The Chancellor has announced that the duty paid for draught beer would freeze as Jeremy Hunt outlined his Spring Budget.

The policy has been dubbed the "Brexit Pub Guarantee" and would mean the beer served in UK pubs would be 11p lower than in supermarkets.

Jeremy Hunt announced the move, saying: “Today, I will do something that was not possible when we were in the EU and significantly increase the generosity of Draught Relief, so that from 1 August the duty on draught products in pubs will be up to 11p lower than the duty in supermarkets, a differential we will maintain as part of a new Brexit pubs guarantee.

“British ale may be warm, but the duty on a pint is frozen.

“And even better, thanks to the Windsor Framework negotiated by my right honourable friend the Prime Minister, that change will now also apply to every pub in Northern Ireland.”

The Northern Echo: (Canva) The Chancellor announced duty rises from non-draught beer (Canva) The Chancellor announced duty rises from non-draught beer (Image: Canva)

With this, many will want to know what this means for the price of a pint in pubs.

Alcohol duty to increase for supermarkets

The Chancellor has also announced a rise in the duty paid for alcohol (with the exception of draught beer in pubs).

A new system is set to be implemented at the same time with drinks containing more alcohol being taxed higher than those with lower percentages.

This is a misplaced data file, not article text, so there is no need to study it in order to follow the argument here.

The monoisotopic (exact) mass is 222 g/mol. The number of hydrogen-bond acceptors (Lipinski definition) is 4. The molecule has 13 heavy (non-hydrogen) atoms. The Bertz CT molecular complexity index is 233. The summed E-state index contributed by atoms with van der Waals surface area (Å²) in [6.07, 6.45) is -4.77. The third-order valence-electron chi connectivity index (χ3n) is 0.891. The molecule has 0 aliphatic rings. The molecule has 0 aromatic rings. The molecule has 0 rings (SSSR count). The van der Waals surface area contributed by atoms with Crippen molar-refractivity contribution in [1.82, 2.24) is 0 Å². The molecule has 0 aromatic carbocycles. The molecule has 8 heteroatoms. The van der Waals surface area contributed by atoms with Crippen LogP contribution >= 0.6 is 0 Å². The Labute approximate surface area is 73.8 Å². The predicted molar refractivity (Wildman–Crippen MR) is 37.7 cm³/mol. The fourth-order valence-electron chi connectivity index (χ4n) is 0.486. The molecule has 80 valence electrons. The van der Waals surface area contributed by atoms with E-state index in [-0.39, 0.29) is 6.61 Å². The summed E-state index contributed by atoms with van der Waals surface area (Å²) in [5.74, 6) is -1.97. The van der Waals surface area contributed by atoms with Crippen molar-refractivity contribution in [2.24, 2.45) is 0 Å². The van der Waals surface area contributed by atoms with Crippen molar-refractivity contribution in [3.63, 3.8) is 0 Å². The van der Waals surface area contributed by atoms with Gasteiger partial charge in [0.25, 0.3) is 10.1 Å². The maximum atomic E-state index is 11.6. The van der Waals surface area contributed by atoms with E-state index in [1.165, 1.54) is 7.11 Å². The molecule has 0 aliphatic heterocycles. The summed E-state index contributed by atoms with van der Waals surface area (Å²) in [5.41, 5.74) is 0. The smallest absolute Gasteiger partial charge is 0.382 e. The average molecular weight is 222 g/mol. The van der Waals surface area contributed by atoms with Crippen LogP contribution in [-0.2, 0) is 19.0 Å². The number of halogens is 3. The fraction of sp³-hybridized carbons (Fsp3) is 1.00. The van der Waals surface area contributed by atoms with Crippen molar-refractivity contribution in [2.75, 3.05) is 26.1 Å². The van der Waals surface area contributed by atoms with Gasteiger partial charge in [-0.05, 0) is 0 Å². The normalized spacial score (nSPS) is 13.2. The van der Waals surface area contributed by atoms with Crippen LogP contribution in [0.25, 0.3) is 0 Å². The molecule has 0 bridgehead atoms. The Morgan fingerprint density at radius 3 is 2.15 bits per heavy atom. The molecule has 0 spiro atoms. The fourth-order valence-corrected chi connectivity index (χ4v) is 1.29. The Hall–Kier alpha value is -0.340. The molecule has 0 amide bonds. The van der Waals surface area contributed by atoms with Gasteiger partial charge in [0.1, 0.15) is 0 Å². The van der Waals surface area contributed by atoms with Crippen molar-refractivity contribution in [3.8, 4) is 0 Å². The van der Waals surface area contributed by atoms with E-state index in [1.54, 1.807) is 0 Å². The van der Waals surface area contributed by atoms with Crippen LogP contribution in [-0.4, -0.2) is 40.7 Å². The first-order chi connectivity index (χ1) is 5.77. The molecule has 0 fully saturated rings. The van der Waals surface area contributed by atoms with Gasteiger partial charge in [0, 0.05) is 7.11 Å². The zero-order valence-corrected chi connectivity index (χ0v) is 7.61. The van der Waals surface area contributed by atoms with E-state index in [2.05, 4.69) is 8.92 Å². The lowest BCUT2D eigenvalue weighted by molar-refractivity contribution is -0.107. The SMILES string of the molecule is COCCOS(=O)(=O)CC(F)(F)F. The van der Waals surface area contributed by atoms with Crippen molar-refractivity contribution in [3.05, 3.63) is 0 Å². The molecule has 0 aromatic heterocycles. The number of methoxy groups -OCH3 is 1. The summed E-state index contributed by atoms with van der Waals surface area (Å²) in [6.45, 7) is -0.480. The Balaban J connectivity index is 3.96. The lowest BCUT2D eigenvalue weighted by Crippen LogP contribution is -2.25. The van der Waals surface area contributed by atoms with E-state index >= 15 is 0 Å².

The tax is set to increase by as much as 10.1% in August in line with inflation 

The chancellor said: “In December, I extended the alcohol duty freeze until August 1, after which duties will go up in line with inflation in the usual way."

How will the Spring Budget affect the price of draught beer in pubs?

The announcement that the duty paid for draught beer would be frozen is part of a move to ensure "pubs will always pay less tax on a pint than a supermarket".

It is hoped this will support the struggling hospitality sector with pubs and restaurants set to benefit.

The policy is likely to ensure that the price of a pint at the pub is unlikely to rise as quickly compared to supermarket beer.

This means the amount paid by pub-goers could remain the same price while prices could rise in stores and elsewhere as duty increases for these businesses.